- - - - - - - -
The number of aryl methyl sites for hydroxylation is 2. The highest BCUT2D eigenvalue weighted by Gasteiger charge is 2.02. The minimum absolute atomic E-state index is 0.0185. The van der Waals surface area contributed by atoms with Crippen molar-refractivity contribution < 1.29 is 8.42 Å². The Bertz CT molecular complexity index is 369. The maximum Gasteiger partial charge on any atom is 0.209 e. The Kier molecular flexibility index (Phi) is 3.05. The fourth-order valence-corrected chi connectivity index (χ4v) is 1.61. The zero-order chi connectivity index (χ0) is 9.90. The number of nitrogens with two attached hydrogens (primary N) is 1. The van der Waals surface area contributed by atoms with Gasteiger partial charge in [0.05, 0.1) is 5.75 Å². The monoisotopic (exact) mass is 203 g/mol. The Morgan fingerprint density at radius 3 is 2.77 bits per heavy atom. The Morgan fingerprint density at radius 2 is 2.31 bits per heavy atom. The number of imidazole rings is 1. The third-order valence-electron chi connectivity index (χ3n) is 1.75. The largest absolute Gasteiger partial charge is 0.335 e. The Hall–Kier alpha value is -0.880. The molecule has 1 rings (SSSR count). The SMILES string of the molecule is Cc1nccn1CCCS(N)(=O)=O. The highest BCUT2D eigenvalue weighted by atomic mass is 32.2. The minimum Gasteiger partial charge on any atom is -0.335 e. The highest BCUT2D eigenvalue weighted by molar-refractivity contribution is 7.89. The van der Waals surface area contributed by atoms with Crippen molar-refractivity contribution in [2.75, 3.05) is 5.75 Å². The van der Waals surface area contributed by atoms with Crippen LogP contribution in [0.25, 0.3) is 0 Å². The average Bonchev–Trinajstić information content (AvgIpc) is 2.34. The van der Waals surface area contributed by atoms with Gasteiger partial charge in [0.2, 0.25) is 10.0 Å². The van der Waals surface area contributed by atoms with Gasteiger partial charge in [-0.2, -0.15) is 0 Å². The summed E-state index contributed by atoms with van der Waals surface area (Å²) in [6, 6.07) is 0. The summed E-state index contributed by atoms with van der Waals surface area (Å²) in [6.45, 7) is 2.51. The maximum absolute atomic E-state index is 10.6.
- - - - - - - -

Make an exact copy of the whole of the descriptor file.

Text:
The number of aryl methyl sites for hydroxylation is 2. The highest BCUT2D eigenvalue weighted by Gasteiger charge is 2.02. The minimum absolute atomic E-state index is 0.0185. The van der Waals surface area contributed by atoms with Crippen molar-refractivity contribution < 1.29 is 8.42 Å². The Bertz CT molecular complexity index is 369. The maximum Gasteiger partial charge on any atom is 0.209 e. The Kier molecular flexibility index (Phi) is 3.05. The fourth-order valence-corrected chi connectivity index (χ4v) is 1.61. The zero-order chi connectivity index (χ0) is 9.90. The number of nitrogens with two attached hydrogens (primary N) is 1. The van der Waals surface area contributed by atoms with Gasteiger partial charge in [0.05, 0.1) is 5.75 Å². The monoisotopic (exact) mass is 203 g/mol. The Morgan fingerprint density at radius 3 is 2.77 bits per heavy atom. The Morgan fingerprint density at radius 2 is 2.31 bits per heavy atom. The number of imidazole rings is 1. The third-order valence-electron chi connectivity index (χ3n) is 1.75. The largest absolute Gasteiger partial charge is 0.335 e. The Hall–Kier alpha value is -0.880. The molecule has 1 rings (SSSR count). The SMILES string of the molecule is Cc1nccn1CCCS(N)(=O)=O. The highest BCUT2D eigenvalue weighted by atomic mass is 32.2. The minimum Gasteiger partial charge on any atom is -0.335 e. The highest BCUT2D eigenvalue weighted by molar-refractivity contribution is 7.89. The van der Waals surface area contributed by atoms with Crippen molar-refractivity contribution in [2.75, 3.05) is 5.75 Å². The van der Waals surface area contributed by atoms with Crippen LogP contribution in [0.25, 0.3) is 0 Å². The average Bonchev–Trinajstić information content (AvgIpc) is 2.34. The van der Waals surface area contributed by atoms with Gasteiger partial charge in [0.2, 0.25) is 10.0 Å². The van der Waals surface area contributed by atoms with Gasteiger partial charge in [-0.2, -0.15) is 0 Å². The summed E-state index contributed by atoms with van der Waals surface area (Å²) in [6, 6.07) is 0. The summed E-state index contributed by atoms with van der Waals surface area (Å²) in [6.45, 7) is 2.51. The maximum absolute atomic E-state index is 10.6.